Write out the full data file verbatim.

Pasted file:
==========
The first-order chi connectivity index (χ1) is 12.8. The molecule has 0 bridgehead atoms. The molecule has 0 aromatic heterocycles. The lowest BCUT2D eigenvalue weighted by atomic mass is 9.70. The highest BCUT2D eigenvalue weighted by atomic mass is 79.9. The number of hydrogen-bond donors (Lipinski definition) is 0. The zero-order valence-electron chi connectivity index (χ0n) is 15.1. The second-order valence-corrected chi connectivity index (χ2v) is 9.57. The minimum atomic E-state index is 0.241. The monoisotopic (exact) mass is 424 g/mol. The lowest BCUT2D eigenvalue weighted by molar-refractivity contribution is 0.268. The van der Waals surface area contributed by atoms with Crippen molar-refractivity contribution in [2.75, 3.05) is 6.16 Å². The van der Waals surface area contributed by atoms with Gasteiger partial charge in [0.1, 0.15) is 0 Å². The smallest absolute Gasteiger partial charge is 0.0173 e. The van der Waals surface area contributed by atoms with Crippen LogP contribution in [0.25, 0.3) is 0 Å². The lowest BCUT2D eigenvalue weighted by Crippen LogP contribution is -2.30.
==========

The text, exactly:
The first-order chi connectivity index (χ1) is 12.8. The molecule has 0 bridgehead atoms. The molecule has 0 aromatic heterocycles. The lowest BCUT2D eigenvalue weighted by atomic mass is 9.70. The highest BCUT2D eigenvalue weighted by atomic mass is 79.9. The number of hydrogen-bond donors (Lipinski definition) is 0. The zero-order valence-electron chi connectivity index (χ0n) is 15.1. The second-order valence-corrected chi connectivity index (χ2v) is 9.57. The minimum atomic E-state index is 0.241. The monoisotopic (exact) mass is 424 g/mol. The lowest BCUT2D eigenvalue weighted by molar-refractivity contribution is 0.268. The van der Waals surface area contributed by atoms with Crippen molar-refractivity contribution in [2.75, 3.05) is 6.16 Å². The van der Waals surface area contributed by atoms with Gasteiger partial charge in [0.1, 0.15) is 0 Å². The smallest absolute Gasteiger partial charge is 0.0173 e. The van der Waals surface area contributed by atoms with Crippen LogP contribution in [0.25, 0.3) is 0 Å². The lowest BCUT2D eigenvalue weighted by Crippen LogP contribution is -2.30.